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Jonas Fairbank & King Philip's War

Jonas Fairbank & the Lancaster Massacre, 1676

Jonas Fairbank [sometimes Fairbanks], my 8th great grandfather, was the third son and fourth child of Jonathan Fairbank, who was born about 1594 and came to Massachusetts from Sowerby in the West Riding of Yorkshire. He settled in Dedham about 1636, where his house, built about 1641 still stands as the oldest timber frame house in New England. Jonas was born in 1625, baptized in Halifax, Yorkshire 6 March 1625. He married Lydia Prescott 28 May 1658 in Lancaster, when she was not quite 17 years of age. They had seven children between 1659 and 1673. Jonas was killed by Native Americans in the massacre of Lancaster, 10 February 1676.

The Lancaster massacre was a major action of King Philip’s War, sometimes called the First Indian War or Metacomet’s War after the Wampanoag chief Metacomet, who had adopted the name Philip, son of Massasoit. Over the years since the first settlement at Plymouth, relations between the English and the Native Americans gradually deteriorated, with Indian raiding parties attacking homesteads and villages throughout Massacusetts, Rhode Island, Connecticut, and Maine. In November and December of 1675, a large force of over 1000 colonists attacked the Narragansetts and burned Indian villages throughout Rhode Island. In response, the Indians attacked and destroyed many Massachusetts frontier settlements. The war is considered to be the deadliest war in Colonial American history and the greatest calamity in seventeenth-century New England. More than half of New England’s towns were attacked, twelve destroyed, and about 1600 men of military age were killed, as well as women and children.

There were two attacks on Lancaster. The first came on 22 August 1675 [2 September 1675, new calendar] and resulted in the deaths of eight residents, including a woman and two children. Six months later, on 10 February 1675 [21 February 1676, new calendar], a much larger and more deadly attack occurred. The colonists had been warned by a pair of friendly Indian spies, but they didn't take the warning seriously. The following is excerpted from the History of the Town of Lancaster, Massachusetts, published in 1879.

" the depth of winter,...most of the colonial troops, exhausted by the last campaign, were at home, or in winter quarters. ... Thus it happened that Lancaster was almost as defenceless as in the preceding autumn. A few houses had been garrisoned, but the people were not very vigilant, supposing that the severity of the weather would keep the Indians in quiet till the opening of spring. ... On the evening of February 9, the people retired to rest, as usual, with perhaps some eye to watchfulness. ... early in the morning of the tenth, king Philip, followed by fifteen hundred warriors of the Wampanoag, Narragansett and Nipmuc tribes [other reports put the number closer to 400], made a desperate assault on Lancaster. They invested the town in five different places. The first was probably at Wattoquoddoc, southwest part of Bolton, where Jonas and John Fairbanks [Jonas’ 15 year old son was actually named Joshua, not John] and Richard Wheeler were killed. Wheeler had a garrison house."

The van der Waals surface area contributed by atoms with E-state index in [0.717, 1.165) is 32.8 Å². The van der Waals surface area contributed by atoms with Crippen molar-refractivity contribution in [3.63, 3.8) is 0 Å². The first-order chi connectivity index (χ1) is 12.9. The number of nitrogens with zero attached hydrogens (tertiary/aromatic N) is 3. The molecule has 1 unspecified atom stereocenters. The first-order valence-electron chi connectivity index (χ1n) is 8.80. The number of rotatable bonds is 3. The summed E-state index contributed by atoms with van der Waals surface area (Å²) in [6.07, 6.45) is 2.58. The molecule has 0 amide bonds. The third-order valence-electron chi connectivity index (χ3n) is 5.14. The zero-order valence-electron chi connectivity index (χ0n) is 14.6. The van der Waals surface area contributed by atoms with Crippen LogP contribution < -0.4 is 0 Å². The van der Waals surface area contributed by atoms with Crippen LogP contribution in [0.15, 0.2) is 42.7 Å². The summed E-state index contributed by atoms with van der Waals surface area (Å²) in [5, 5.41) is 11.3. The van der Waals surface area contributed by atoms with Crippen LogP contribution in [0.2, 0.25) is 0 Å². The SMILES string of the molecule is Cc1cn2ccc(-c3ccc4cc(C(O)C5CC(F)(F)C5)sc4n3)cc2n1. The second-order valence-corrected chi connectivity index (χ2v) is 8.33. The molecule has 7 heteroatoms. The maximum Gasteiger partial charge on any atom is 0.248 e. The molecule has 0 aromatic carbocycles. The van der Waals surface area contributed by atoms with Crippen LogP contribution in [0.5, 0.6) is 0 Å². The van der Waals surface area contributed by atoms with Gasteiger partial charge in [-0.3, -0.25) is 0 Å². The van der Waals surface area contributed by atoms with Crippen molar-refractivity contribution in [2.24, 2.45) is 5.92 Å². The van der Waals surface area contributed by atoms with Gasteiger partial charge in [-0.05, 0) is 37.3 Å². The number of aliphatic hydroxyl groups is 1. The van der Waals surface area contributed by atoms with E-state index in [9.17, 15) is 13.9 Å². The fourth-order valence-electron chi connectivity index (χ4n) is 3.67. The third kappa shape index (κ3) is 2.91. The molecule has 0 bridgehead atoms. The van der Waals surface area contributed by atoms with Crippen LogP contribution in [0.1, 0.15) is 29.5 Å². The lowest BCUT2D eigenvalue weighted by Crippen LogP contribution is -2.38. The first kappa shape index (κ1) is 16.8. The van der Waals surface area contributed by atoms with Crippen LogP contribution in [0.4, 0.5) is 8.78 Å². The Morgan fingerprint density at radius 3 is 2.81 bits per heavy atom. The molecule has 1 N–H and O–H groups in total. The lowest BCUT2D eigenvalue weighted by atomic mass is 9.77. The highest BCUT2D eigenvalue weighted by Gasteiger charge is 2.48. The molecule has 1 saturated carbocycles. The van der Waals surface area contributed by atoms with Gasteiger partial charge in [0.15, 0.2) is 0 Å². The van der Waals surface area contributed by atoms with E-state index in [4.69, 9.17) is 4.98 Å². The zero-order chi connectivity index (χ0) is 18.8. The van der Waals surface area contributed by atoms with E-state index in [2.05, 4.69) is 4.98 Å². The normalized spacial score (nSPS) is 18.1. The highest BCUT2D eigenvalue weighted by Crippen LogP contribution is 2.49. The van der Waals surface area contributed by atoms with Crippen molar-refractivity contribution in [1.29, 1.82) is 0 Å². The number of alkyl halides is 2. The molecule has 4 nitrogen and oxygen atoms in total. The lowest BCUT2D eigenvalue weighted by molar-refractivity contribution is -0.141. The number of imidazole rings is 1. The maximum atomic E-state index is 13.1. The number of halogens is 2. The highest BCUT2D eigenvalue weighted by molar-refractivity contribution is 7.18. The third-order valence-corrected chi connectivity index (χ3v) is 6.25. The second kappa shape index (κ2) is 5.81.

"The main attack was on the house of the Rev. Mr. Rowlandson. This was the central, fortified house. ... Into this house the people living in the neighborhood, and perhaps some from the Neck hastily ran for protection. ... There were at least forty-two persons [other reports say 37], old and young, male and female, in the house of Mr. Rowlandson. This garrison was guarded only on the front, (which probably faced south) and the two sides, with no flankers to cover the rear, and no port-holes in that direction. ... The house was defended upwards of two hours with determined bravery. The Indians, after several unsuccessful attempts to set fire to the building, filled a cart with combustible materials, and approached the defenceless rear. In this manner the house was soon enveloped in flames. ... Of all in the house, whether thirty-seven or forty-two, only one, Ephraim Roper, escaped. Twelve were killed, some shot, some stabbed with spears, and some knocked on the head with hatchets. [Mrs. Rowlandson] and Mrs. Drew, sister of Mrs. Rowlandson, [were] taken captive; also the wife of Abraham Joslin, and other women and children to the number of about twenty. ... The women and children were taken into captivity with the purpose of obtaining ransom. And nearly all, after almost incredible sufferings, were restored to their friends."

"Different accounts vary in regard to the whole number of the slain, and the captured. There were fifty persons at least, and one writer says fifty-five. Nearly one-half of them suffered death on the spot, or in the wilderness. ... Some of the houses, but not all were burned on the day of the massacre, as the Indians made haste to escape. ... The remaining people soon came from their lurking places, and with the aid of the soldiers [who arrived from Marlborough after the slaughter], buried their dead. ... Not a slab, or mound, or group of unlettered stones, give any indication of their resting place. ... The place being considered untenable, troops were sent up with carts, who transported the people, with their remaining movable property, to the eastern towns, where they found homes with their friends. Then the Indians, who seemed to have been lurking around, came out of their lairs, and set fire to the buildings still standing; and with the exception of the house of God and one dwelling, when they ceased to burn, there was nothing left but smoking and blackened ruins in this lovely valley." The town was not resettled until 1682. Jonas' son Jabez, my ancestor, returned to Lancaster, married there in 1692, and died there in 1758.

Blenderman Genealogy

Compiled and © by Walter G. Blenderman;

Prepared 10 October 2019